There is something about spending time in the forest that makes me think of such things. Sitting on a fallen tree and stroking a faithful dog, listening to the swallows and watching the shadows dance across the ferns and moss, I feel like there is no difference between my self and my surroundings. The peace can be inhaled from the pure breeze and one’s stress melted away like snow in the warm sun. At times like that, it’s easy to find beauty in all the life around me… symmetrical or not.

Howe Forest

5 Replies to “On the Beauty of Imperfection”

  1. Lovely. I couldn’t agree more. My wife is fond of pointing out that it is the imperfections that can also make people attractive. We are often attracted to or facinated by individuals who are striking or noticable, and many movie stars that have that appeal don’t measure up well against the “beautiful” scale of symmetry and proportion. They are beautiful people because of the slight crook of their nose, the scar on their chin, the mental ‘hum’ that the mind creates when comparing two unmatched sides of a similar-but-not-symmetrical face. And a visage or body with imperfections often has appeal because of it’s apparent genuineness (as opposed to the perfect body with the perfect face). True symmetry in the human form to the mind can easily equate with synthetic, and often that’s the case.

    When it comes to life, work, etc, the acceptance of the imperfect and incomplete is what gives me drive – not the drive to perfect, or the drive to complete, but the drive to keep going because I know there is always something to do, and the drive to enjoy each moment because I know that’s the real joy…the doing and going, not the done and gone.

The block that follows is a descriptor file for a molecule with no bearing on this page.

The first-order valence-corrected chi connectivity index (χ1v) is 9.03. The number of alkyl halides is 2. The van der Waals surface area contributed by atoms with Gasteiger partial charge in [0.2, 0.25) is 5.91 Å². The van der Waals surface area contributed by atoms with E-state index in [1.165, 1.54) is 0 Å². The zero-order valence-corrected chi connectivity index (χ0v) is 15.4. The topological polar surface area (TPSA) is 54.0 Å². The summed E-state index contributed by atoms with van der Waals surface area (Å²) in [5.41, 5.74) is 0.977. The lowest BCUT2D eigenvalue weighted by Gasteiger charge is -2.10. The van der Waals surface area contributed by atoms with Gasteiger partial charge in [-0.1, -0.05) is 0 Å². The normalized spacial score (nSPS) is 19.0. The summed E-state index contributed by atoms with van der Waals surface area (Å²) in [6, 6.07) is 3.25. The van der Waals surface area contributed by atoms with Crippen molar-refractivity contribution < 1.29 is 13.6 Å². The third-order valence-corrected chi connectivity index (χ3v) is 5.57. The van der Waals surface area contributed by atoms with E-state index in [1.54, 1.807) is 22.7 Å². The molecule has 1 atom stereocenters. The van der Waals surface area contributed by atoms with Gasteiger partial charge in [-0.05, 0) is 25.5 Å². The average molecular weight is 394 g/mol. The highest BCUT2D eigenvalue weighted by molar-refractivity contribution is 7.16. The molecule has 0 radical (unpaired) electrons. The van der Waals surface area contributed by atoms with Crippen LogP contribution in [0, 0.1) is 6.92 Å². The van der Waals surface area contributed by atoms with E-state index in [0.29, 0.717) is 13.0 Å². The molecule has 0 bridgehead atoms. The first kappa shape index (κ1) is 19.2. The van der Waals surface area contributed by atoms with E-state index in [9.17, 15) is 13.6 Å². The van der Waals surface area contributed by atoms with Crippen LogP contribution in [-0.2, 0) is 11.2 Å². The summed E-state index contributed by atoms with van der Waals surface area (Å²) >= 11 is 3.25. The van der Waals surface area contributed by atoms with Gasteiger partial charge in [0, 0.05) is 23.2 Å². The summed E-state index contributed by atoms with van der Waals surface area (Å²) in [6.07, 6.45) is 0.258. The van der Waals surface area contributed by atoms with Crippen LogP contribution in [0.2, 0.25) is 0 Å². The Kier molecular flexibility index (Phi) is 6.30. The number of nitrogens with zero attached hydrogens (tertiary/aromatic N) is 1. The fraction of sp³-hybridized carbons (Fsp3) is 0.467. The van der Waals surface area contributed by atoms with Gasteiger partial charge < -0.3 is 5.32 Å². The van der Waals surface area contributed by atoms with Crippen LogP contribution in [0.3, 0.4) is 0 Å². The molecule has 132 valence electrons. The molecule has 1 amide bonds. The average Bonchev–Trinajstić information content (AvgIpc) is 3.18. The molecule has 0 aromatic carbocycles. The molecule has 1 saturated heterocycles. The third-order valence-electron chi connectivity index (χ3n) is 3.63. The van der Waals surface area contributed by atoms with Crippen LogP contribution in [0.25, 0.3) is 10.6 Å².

As an aside, as I read this, I couldn’t help thinking about how I’ve always thought Tyler Durden (in Chuck Palahniuk’s _Fight_Club_) was a freaking Zen master. As he’s quoted in collected form in the Dust Brothers song from the film of the same name:

    I say let me never be complete
    I say may I never be content
    I say deliver me from Swedish furniture
    I say deliver me from clever arts
    I say deliver me from clear skin and perfect teeth
    I say you have to give up
    I say evolve, and let the chips fall where they may

    Beautiful. Freaking beautiful.

    Keep up the good work, dude.

    David (long time reader, first time poster)

    P.S. I love my DIY Planner HPDA. Thanks for the templates too, I’ve made my own artist pages! 🙂

  2. Great post. Thanks.

    It’s also true in drawing, painting and computer graphics. Imperfections are what make drawings realistic.

    Speaking of which… You might already have seen those pictures if you read Boing Boing, but this is a good example of how imperfect things may look beautiful: Abandoned Theme Park Pictures

  3. That’s some fine, thoughty writing. We think very much the same on this subject, especially when you take it beyond human physical beauty. I want to respond more fully, but I’d rather compose it offline, get my thoughts in order, etc.

    Alexandre: Thank you for the link to the wonderful Japanese photos. You might enjoy http://www.foundmagazine.com.